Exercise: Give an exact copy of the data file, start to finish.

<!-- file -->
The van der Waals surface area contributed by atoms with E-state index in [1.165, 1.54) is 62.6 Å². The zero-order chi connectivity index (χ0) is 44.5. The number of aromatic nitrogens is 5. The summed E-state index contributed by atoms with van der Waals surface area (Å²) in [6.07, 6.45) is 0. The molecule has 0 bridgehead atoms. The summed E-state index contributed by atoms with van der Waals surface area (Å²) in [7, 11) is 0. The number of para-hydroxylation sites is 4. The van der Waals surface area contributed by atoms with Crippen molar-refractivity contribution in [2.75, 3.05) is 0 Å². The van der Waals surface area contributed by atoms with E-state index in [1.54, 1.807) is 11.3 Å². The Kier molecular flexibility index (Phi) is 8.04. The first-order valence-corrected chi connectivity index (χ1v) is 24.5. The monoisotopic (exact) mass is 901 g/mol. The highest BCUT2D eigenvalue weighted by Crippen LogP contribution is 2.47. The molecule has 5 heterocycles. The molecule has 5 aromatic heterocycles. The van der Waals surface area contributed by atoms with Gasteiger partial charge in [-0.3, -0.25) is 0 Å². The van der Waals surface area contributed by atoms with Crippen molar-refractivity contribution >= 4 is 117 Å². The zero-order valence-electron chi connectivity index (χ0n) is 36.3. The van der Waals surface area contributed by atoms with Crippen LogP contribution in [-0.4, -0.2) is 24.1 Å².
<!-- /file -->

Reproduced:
The van der Waals surface area contributed by atoms with E-state index in [1.165, 1.54) is 62.6 Å². The zero-order chi connectivity index (χ0) is 44.5. The number of aromatic nitrogens is 5. The summed E-state index contributed by atoms with van der Waals surface area (Å²) in [6.07, 6.45) is 0. The molecule has 0 bridgehead atoms. The summed E-state index contributed by atoms with van der Waals surface area (Å²) in [7, 11) is 0. The number of para-hydroxylation sites is 4. The van der Waals surface area contributed by atoms with Crippen molar-refractivity contribution in [2.75, 3.05) is 0 Å². The van der Waals surface area contributed by atoms with E-state index in [1.54, 1.807) is 11.3 Å². The Kier molecular flexibility index (Phi) is 8.04. The first-order valence-corrected chi connectivity index (χ1v) is 24.5. The monoisotopic (exact) mass is 901 g/mol. The highest BCUT2D eigenvalue weighted by Crippen LogP contribution is 2.47. The molecule has 5 heterocycles. The molecule has 5 aromatic heterocycles. The van der Waals surface area contributed by atoms with Gasteiger partial charge in [-0.3, -0.25) is 0 Å². The van der Waals surface area contributed by atoms with Crippen molar-refractivity contribution >= 4 is 117 Å². The zero-order valence-electron chi connectivity index (χ0n) is 36.3. The van der Waals surface area contributed by atoms with Crippen LogP contribution in [-0.4, -0.2) is 24.1 Å².